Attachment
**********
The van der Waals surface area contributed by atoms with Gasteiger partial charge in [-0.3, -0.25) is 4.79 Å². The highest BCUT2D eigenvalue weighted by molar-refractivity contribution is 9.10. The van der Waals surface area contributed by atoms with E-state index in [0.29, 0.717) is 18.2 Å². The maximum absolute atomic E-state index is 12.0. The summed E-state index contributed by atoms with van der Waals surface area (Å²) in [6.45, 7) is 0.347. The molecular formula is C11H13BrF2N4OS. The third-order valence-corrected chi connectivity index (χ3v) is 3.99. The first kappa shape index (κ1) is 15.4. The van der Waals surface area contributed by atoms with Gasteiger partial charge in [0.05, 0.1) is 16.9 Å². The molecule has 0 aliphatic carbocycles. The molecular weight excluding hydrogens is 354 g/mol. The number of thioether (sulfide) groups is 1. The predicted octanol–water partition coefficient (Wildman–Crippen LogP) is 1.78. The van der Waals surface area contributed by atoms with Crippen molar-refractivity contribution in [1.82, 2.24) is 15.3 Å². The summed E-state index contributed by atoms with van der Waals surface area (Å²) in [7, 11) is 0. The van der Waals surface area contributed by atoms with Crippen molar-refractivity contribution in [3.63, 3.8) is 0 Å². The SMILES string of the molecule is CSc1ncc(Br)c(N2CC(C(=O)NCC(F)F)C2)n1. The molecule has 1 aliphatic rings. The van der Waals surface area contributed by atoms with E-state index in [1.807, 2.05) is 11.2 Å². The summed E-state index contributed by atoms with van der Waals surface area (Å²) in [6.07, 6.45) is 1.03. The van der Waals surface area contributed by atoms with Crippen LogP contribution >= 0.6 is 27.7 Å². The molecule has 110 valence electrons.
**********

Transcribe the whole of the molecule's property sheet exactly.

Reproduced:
The van der Waals surface area contributed by atoms with Gasteiger partial charge in [-0.3, -0.25) is 4.79 Å². The highest BCUT2D eigenvalue weighted by molar-refractivity contribution is 9.10. The van der Waals surface area contributed by atoms with E-state index in [0.29, 0.717) is 18.2 Å². The maximum absolute atomic E-state index is 12.0. The summed E-state index contributed by atoms with van der Waals surface area (Å²) in [6.45, 7) is 0.347. The molecular formula is C11H13BrF2N4OS. The third-order valence-corrected chi connectivity index (χ3v) is 3.99. The first kappa shape index (κ1) is 15.4. The van der Waals surface area contributed by atoms with Gasteiger partial charge in [0.05, 0.1) is 16.9 Å². The molecule has 0 aliphatic carbocycles. The molecular weight excluding hydrogens is 354 g/mol. The number of thioether (sulfide) groups is 1. The predicted octanol–water partition coefficient (Wildman–Crippen LogP) is 1.78. The van der Waals surface area contributed by atoms with Crippen molar-refractivity contribution in [1.82, 2.24) is 15.3 Å². The summed E-state index contributed by atoms with van der Waals surface area (Å²) in [7, 11) is 0. The van der Waals surface area contributed by atoms with Crippen molar-refractivity contribution in [3.63, 3.8) is 0 Å². The SMILES string of the molecule is CSc1ncc(Br)c(N2CC(C(=O)NCC(F)F)C2)n1. The molecule has 1 aliphatic rings. The van der Waals surface area contributed by atoms with E-state index in [1.807, 2.05) is 11.2 Å². The summed E-state index contributed by atoms with van der Waals surface area (Å²) in [6.07, 6.45) is 1.03. The van der Waals surface area contributed by atoms with Crippen LogP contribution >= 0.6 is 27.7 Å². The molecule has 110 valence electrons.